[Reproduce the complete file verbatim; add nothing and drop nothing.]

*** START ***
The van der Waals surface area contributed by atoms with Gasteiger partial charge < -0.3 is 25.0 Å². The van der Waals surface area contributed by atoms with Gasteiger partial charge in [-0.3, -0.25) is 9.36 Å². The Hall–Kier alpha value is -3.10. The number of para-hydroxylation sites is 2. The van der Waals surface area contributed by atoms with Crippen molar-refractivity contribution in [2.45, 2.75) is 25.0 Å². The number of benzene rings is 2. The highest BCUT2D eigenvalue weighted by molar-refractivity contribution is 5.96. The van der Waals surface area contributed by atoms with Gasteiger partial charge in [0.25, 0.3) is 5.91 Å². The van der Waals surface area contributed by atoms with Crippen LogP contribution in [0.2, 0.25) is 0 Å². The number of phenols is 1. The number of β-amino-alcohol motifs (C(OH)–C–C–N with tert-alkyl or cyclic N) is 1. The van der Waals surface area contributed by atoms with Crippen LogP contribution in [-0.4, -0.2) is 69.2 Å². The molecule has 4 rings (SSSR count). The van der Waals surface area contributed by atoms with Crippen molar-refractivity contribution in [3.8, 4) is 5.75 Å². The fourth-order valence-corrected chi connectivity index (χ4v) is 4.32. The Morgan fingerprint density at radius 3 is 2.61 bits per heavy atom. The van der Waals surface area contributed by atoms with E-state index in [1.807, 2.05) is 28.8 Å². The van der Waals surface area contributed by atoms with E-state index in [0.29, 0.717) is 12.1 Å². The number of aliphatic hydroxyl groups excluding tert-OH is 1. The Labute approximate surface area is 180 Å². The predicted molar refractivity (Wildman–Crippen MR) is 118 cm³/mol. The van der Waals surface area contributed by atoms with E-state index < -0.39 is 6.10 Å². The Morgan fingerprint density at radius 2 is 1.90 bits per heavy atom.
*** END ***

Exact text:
The van der Waals surface area contributed by atoms with Gasteiger partial charge < -0.3 is 25.0 Å². The van der Waals surface area contributed by atoms with Gasteiger partial charge in [-0.3, -0.25) is 9.36 Å². The Hall–Kier alpha value is -3.10. The number of para-hydroxylation sites is 2. The van der Waals surface area contributed by atoms with Crippen molar-refractivity contribution in [2.45, 2.75) is 25.0 Å². The number of benzene rings is 2. The highest BCUT2D eigenvalue weighted by molar-refractivity contribution is 5.96. The van der Waals surface area contributed by atoms with Gasteiger partial charge in [0.25, 0.3) is 5.91 Å². The van der Waals surface area contributed by atoms with Crippen LogP contribution in [0.2, 0.25) is 0 Å². The number of phenols is 1. The number of β-amino-alcohol motifs (C(OH)–C–C–N with tert-alkyl or cyclic N) is 1. The van der Waals surface area contributed by atoms with Crippen LogP contribution in [-0.4, -0.2) is 69.2 Å². The molecule has 4 rings (SSSR count). The van der Waals surface area contributed by atoms with Crippen molar-refractivity contribution in [3.8, 4) is 5.75 Å². The fourth-order valence-corrected chi connectivity index (χ4v) is 4.32. The Morgan fingerprint density at radius 3 is 2.61 bits per heavy atom. The van der Waals surface area contributed by atoms with E-state index in [1.807, 2.05) is 28.8 Å². The van der Waals surface area contributed by atoms with E-state index in [0.29, 0.717) is 12.1 Å². The number of aliphatic hydroxyl groups excluding tert-OH is 1. The Labute approximate surface area is 180 Å². The predicted molar refractivity (Wildman–Crippen MR) is 118 cm³/mol. The van der Waals surface area contributed by atoms with E-state index < -0.39 is 6.10 Å². The Morgan fingerprint density at radius 2 is 1.90 bits per heavy atom.